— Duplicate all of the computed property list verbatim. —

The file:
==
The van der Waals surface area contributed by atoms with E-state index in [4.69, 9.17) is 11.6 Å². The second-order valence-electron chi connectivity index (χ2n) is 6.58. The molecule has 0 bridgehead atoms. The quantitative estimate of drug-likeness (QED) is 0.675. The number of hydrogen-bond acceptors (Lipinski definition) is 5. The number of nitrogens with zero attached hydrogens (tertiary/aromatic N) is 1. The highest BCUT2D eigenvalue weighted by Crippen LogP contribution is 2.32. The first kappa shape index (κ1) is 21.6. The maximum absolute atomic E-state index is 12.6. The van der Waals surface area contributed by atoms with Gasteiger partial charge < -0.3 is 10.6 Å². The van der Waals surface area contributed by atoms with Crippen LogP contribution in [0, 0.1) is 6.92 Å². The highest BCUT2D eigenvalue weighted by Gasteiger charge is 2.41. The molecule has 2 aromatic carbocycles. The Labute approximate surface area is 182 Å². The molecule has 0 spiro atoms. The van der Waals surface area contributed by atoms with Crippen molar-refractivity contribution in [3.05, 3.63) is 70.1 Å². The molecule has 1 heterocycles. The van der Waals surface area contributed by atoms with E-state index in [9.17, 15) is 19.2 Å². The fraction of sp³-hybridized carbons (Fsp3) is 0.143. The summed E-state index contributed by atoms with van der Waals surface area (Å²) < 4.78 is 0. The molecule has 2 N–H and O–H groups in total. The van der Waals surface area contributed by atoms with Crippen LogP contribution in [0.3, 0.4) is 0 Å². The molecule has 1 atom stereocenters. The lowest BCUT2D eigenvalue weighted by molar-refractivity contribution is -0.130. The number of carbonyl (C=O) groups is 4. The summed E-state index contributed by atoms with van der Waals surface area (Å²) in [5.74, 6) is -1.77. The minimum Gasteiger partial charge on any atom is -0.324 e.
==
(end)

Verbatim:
The van der Waals surface area contributed by atoms with E-state index in [4.69, 9.17) is 11.6 Å². The second-order valence-electron chi connectivity index (χ2n) is 6.58. The molecule has 0 bridgehead atoms. The quantitative estimate of drug-likeness (QED) is 0.675. The number of hydrogen-bond acceptors (Lipinski definition) is 5. The number of nitrogens with zero attached hydrogens (tertiary/aromatic N) is 1. The highest BCUT2D eigenvalue weighted by Crippen LogP contribution is 2.32. The first kappa shape index (κ1) is 21.6. The maximum absolute atomic E-state index is 12.6. The van der Waals surface area contributed by atoms with Gasteiger partial charge < -0.3 is 10.6 Å². The van der Waals surface area contributed by atoms with Crippen LogP contribution in [0, 0.1) is 6.92 Å². The highest BCUT2D eigenvalue weighted by Gasteiger charge is 2.41. The molecule has 2 aromatic carbocycles. The Labute approximate surface area is 182 Å². The molecule has 0 spiro atoms. The van der Waals surface area contributed by atoms with Crippen molar-refractivity contribution in [3.05, 3.63) is 70.1 Å². The molecule has 1 heterocycles. The van der Waals surface area contributed by atoms with E-state index in [9.17, 15) is 19.2 Å². The fraction of sp³-hybridized carbons (Fsp3) is 0.143. The summed E-state index contributed by atoms with van der Waals surface area (Å²) < 4.78 is 0. The molecule has 2 N–H and O–H groups in total. The van der Waals surface area contributed by atoms with Crippen LogP contribution in [0.3, 0.4) is 0 Å². The molecule has 1 atom stereocenters. The lowest BCUT2D eigenvalue weighted by molar-refractivity contribution is -0.130. The number of carbonyl (C=O) groups is 4. The summed E-state index contributed by atoms with van der Waals surface area (Å²) in [5.74, 6) is -1.77. The minimum Gasteiger partial charge on any atom is -0.324 e.